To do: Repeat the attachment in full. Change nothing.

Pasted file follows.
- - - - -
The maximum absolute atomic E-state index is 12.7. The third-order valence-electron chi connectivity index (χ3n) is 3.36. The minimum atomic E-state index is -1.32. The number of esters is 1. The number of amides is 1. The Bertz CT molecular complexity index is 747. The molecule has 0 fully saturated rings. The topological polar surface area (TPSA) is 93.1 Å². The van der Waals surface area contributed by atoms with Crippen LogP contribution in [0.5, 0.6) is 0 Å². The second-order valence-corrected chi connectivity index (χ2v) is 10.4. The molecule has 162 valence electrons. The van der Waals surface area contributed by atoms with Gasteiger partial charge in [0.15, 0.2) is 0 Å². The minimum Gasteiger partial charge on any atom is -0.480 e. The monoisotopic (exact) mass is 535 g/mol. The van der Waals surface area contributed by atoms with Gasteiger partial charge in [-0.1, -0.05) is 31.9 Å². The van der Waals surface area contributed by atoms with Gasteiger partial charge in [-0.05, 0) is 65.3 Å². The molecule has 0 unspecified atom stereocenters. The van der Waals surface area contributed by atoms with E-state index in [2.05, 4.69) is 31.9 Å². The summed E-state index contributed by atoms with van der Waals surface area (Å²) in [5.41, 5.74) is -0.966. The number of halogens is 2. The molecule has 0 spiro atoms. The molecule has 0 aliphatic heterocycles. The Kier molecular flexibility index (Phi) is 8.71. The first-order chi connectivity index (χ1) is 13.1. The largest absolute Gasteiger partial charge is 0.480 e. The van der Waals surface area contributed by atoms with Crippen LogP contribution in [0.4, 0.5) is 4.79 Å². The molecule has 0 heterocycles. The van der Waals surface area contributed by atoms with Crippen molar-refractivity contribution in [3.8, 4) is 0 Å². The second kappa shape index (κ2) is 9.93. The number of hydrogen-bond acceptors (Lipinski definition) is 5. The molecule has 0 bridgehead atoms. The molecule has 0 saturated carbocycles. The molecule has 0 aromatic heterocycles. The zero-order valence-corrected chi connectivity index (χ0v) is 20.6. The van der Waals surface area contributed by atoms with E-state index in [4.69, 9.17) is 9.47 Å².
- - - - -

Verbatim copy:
The maximum absolute atomic E-state index is 12.7. The third-order valence-electron chi connectivity index (χ3n) is 3.36. The minimum atomic E-state index is -1.32. The number of esters is 1. The number of amides is 1. The Bertz CT molecular complexity index is 747. The molecule has 0 fully saturated rings. The topological polar surface area (TPSA) is 93.1 Å². The van der Waals surface area contributed by atoms with Crippen LogP contribution in [0.5, 0.6) is 0 Å². The second-order valence-corrected chi connectivity index (χ2v) is 10.4. The molecule has 162 valence electrons. The van der Waals surface area contributed by atoms with Gasteiger partial charge in [0.15, 0.2) is 0 Å². The minimum Gasteiger partial charge on any atom is -0.480 e. The monoisotopic (exact) mass is 535 g/mol. The van der Waals surface area contributed by atoms with Gasteiger partial charge in [-0.1, -0.05) is 31.9 Å². The van der Waals surface area contributed by atoms with Gasteiger partial charge in [-0.05, 0) is 65.3 Å². The molecule has 0 unspecified atom stereocenters. The van der Waals surface area contributed by atoms with E-state index in [2.05, 4.69) is 31.9 Å². The summed E-state index contributed by atoms with van der Waals surface area (Å²) in [5.41, 5.74) is -0.966. The number of halogens is 2. The molecule has 0 spiro atoms. The molecule has 0 aliphatic heterocycles. The Kier molecular flexibility index (Phi) is 8.71. The first-order chi connectivity index (χ1) is 13.1. The largest absolute Gasteiger partial charge is 0.480 e. The van der Waals surface area contributed by atoms with Crippen LogP contribution in [0.4, 0.5) is 4.79 Å². The molecule has 0 heterocycles. The van der Waals surface area contributed by atoms with Crippen molar-refractivity contribution in [3.8, 4) is 0 Å². The second kappa shape index (κ2) is 9.93. The number of hydrogen-bond acceptors (Lipinski definition) is 5. The molecule has 0 bridgehead atoms. The molecule has 0 saturated carbocycles. The molecule has 0 aromatic heterocycles. The zero-order valence-corrected chi connectivity index (χ0v) is 20.6. The van der Waals surface area contributed by atoms with E-state index in [4.69, 9.17) is 9.47 Å².